Train2Game News: Games help Rage Control

A video game has been developed to help young people tackle their anger management issues.

Rage Control uses a device placed on a child’s finger to monitor heart rate – if it gets too high, they lose the ability to shoot at enemy spaceships. The player must control their emotions to do well in the game.

Researchers said the game led to significant decreases in anger in the children studied.

The study compared two groups of nine to 17 year olds. Both groups received standard anger management treatments but the second group also spent 15 minutes playing Rage Control at the end of their session.

The study showed that after five sessions, the children who had played the game were better at keeping their heart rate down and they showed lower scores on a recognised rating scale for severity of anger issues.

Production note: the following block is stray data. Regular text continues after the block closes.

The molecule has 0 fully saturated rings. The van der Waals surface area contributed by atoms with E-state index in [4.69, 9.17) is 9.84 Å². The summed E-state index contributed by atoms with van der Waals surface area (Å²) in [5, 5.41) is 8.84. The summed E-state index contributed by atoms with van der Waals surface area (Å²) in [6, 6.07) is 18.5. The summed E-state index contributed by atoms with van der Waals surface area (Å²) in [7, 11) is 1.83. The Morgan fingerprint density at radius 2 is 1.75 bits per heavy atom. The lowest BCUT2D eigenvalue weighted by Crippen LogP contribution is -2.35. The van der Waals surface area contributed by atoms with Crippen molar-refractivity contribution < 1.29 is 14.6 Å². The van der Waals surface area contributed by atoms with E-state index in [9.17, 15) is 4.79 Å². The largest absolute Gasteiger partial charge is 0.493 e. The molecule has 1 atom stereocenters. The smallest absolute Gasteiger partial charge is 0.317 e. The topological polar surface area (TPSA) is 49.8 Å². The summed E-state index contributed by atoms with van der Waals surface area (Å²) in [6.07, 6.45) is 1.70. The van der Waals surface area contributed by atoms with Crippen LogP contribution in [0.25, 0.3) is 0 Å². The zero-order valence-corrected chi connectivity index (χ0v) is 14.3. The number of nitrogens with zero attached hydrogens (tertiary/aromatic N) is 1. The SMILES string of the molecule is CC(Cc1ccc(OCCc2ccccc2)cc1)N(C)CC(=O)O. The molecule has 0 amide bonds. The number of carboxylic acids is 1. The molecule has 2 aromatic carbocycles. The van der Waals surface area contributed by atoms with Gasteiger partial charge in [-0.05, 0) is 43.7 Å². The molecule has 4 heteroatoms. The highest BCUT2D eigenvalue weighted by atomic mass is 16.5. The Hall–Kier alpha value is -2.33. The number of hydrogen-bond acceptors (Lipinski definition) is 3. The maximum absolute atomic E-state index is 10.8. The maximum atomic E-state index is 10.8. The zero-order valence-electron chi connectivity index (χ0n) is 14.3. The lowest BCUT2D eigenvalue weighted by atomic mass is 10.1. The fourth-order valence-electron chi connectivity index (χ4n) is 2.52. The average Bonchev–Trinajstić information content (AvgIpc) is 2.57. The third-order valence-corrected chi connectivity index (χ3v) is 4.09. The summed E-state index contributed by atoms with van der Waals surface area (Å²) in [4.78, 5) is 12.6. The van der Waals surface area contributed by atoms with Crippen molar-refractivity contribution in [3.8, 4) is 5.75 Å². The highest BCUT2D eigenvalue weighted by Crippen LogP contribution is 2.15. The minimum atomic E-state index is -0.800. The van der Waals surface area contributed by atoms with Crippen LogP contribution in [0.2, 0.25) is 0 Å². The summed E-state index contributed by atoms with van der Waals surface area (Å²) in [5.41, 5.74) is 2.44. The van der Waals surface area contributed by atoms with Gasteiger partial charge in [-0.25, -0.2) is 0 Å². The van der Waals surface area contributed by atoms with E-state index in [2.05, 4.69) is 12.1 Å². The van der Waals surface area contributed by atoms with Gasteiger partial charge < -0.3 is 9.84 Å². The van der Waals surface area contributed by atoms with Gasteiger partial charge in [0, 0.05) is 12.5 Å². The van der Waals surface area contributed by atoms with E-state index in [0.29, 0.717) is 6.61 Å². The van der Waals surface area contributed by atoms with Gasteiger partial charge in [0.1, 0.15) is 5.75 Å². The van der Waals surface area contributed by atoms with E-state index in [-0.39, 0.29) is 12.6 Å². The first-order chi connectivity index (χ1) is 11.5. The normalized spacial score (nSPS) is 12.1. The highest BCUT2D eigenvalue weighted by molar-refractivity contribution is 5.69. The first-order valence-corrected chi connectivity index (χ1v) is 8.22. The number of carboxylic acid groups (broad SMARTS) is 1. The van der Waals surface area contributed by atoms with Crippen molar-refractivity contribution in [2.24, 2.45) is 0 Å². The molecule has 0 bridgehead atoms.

The lead author of the study, Peter Ducharme, said he hoped that children playing the game would be able to apply the same calming techniques to other areas of life.

Mr Ducharme said “Kids reported feeling better control of their emotions when encountering day-to-day frustrations on the unit

“While this was a pilot study, and we weren’t able to follow the kids after they were discharged, we think the game will help them control their emotions in other environments.”

The next step in the study is to develop toys for younger children that have the same principle. For example racing cars that stop if a child gets too excited or a cooperative building block game that becomes more wobbly if the child’s heart rate goes up.

This is another excellent example of just how the games industry can help all people of the world. With people creating games like Rage Control and charities such as SpecialEffect, the world can not question the good the games industry can do